Does Windows Azure cloud have a chicken-and-egg problem?

Adopting a somewhat negative approach to PR and media communications this week are comments from JNBridge CTO Wayne Citrin who has commented on the challenge of taking software products to the cloud.

Not central software services such as core apps, Platform-as-a-Service fundamentals, or even infrastructural cloud elements such as storage, database functions and networking connectors. Those we’ve all discussed to the nth degree right?

But what about components in the cloud – can we augment the cloud with components as a service?


Citrin lays out his argument thus, “If you ask most people how software vendors can move into the cloud, they will say that the vendor should take their traditional products, put them in the cloud and offer them as services. But what about other software vendors who create components that other developers incorporate in their own programs? In most cases, offering the component as a service doesn’t make sense.”

“The main challenge to running components in cloud-based programs has to do with essential issues like licensing and billing. Windows Azure has absolutely no provision for third-party licensing and billing. It’s a chicken-and-egg problem. If Microsoft is serious about its software partners producing for Azure (and not just end-user customers creating custom applications), Microsoft will have to jump-start the market by offering its own billing mechanism,” he added.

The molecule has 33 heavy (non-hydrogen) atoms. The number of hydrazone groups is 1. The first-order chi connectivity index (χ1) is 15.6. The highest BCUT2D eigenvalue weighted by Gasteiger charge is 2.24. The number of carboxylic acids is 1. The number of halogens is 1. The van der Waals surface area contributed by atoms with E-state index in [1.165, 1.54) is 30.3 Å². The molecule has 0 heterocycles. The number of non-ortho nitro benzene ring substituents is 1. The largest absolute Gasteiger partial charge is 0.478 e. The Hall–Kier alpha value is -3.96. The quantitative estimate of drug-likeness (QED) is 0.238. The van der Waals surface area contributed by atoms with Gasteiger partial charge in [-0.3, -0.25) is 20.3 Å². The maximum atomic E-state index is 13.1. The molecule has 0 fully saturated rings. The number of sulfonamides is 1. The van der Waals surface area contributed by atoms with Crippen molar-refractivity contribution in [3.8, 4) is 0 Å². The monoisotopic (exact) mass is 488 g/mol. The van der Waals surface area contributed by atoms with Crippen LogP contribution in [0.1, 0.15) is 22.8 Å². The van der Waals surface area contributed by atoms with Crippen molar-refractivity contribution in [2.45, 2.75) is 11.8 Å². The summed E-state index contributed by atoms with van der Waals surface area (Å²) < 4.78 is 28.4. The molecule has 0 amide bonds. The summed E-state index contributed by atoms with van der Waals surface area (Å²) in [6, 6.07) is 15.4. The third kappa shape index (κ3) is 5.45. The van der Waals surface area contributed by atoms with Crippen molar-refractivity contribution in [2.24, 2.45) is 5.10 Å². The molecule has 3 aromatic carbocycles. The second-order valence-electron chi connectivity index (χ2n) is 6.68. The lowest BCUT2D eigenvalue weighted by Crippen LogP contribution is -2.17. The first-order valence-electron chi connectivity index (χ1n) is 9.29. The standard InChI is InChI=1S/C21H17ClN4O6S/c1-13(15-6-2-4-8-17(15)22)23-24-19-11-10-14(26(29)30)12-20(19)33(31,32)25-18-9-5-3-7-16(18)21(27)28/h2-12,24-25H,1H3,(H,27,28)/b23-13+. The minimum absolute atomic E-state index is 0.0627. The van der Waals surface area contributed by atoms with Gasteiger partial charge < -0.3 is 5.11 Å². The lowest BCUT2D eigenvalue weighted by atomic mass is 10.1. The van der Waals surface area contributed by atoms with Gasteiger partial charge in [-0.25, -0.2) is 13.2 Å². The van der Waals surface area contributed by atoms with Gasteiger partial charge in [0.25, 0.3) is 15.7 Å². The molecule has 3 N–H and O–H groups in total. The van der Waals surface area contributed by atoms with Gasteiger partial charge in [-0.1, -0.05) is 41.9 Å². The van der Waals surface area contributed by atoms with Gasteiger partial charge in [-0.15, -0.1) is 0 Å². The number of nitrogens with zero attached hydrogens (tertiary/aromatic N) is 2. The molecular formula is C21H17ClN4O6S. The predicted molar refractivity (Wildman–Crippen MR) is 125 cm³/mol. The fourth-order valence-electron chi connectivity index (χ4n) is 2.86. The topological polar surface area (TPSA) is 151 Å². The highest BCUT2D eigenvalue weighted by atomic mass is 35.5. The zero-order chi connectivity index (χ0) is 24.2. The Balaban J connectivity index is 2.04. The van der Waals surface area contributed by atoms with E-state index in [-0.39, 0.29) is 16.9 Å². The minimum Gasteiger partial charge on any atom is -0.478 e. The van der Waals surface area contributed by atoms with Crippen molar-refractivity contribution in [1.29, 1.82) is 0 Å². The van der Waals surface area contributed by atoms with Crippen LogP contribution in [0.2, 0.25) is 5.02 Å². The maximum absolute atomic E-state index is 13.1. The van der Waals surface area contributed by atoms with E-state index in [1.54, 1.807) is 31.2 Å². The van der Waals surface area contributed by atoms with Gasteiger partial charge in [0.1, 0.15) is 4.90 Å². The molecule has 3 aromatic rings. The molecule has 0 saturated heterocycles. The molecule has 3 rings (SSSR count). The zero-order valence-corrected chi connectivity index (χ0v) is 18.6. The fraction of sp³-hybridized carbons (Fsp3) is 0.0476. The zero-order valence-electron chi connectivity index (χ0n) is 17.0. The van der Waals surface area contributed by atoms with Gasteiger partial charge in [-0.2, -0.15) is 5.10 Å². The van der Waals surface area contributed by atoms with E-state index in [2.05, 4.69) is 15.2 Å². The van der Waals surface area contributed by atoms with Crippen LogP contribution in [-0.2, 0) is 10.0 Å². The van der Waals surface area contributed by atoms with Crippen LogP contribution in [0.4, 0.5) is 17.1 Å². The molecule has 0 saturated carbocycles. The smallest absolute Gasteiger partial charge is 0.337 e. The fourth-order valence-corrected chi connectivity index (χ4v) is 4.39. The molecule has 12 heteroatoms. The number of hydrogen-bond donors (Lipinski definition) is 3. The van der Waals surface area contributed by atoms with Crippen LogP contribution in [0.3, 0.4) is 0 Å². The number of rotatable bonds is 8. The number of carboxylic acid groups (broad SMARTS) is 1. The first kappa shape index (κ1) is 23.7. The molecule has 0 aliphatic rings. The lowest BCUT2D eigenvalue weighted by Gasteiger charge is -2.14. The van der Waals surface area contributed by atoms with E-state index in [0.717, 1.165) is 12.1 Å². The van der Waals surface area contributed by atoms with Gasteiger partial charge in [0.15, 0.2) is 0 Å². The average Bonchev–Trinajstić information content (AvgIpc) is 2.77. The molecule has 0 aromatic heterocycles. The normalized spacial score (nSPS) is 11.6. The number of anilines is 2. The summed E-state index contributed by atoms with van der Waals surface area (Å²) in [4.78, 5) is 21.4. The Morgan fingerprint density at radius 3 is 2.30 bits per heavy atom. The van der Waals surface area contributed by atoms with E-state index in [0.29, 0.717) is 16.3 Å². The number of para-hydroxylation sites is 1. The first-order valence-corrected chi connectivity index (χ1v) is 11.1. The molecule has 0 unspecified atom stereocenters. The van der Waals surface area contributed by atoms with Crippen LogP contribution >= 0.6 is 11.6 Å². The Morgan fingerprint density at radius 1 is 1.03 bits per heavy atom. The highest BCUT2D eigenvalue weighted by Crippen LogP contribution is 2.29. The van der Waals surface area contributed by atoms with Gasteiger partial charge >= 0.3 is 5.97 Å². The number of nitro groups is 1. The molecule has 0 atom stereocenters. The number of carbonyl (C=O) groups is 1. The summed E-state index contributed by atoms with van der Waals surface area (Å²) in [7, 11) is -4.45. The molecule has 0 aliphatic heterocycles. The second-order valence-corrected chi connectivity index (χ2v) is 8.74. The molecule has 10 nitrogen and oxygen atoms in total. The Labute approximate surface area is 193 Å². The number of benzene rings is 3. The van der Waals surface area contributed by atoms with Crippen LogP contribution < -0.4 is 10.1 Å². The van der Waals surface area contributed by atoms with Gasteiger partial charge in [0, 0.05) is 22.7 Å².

Citrin’s argument rests on the suggestion that one would think that barriers to cloud entry wouldn’t be there and cloud providers would do all they could to encourage software vendors to help settle this new frontier. JNBridge says that without a robust partner community for both Azure and Amazon Web Services, cloud adoption will be that much slower for everyone.

No surprise then that the company’s vision for cloud interoperability is any object, on any platform, in any language anywhere, and at any time should be able to be accessed through the cloud.